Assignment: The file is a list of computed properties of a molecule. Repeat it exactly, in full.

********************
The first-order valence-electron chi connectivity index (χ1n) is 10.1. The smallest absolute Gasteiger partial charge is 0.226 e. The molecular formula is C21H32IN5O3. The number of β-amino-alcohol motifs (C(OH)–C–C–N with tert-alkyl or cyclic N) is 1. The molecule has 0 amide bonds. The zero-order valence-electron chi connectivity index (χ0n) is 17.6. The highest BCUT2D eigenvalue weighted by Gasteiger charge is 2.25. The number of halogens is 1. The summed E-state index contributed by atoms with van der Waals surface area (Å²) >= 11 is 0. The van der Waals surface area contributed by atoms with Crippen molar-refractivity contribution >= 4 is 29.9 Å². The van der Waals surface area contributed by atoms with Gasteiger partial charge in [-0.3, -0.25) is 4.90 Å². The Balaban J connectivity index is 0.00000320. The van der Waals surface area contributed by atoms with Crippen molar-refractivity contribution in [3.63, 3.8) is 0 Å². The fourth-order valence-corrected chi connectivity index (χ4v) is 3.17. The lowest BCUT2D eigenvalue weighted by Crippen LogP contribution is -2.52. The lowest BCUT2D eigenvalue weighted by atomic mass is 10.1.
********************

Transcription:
The first-order valence-electron chi connectivity index (χ1n) is 10.1. The smallest absolute Gasteiger partial charge is 0.226 e. The molecular formula is C21H32IN5O3. The number of β-amino-alcohol motifs (C(OH)–C–C–N with tert-alkyl or cyclic N) is 1. The molecule has 0 amide bonds. The zero-order valence-electron chi connectivity index (χ0n) is 17.6. The highest BCUT2D eigenvalue weighted by Gasteiger charge is 2.25. The number of halogens is 1. The summed E-state index contributed by atoms with van der Waals surface area (Å²) >= 11 is 0. The van der Waals surface area contributed by atoms with Crippen molar-refractivity contribution >= 4 is 29.9 Å². The van der Waals surface area contributed by atoms with Gasteiger partial charge in [-0.3, -0.25) is 4.90 Å². The Balaban J connectivity index is 0.00000320. The van der Waals surface area contributed by atoms with Crippen molar-refractivity contribution in [3.63, 3.8) is 0 Å². The fourth-order valence-corrected chi connectivity index (χ4v) is 3.17. The lowest BCUT2D eigenvalue weighted by Crippen LogP contribution is -2.52. The lowest BCUT2D eigenvalue weighted by atomic mass is 10.1.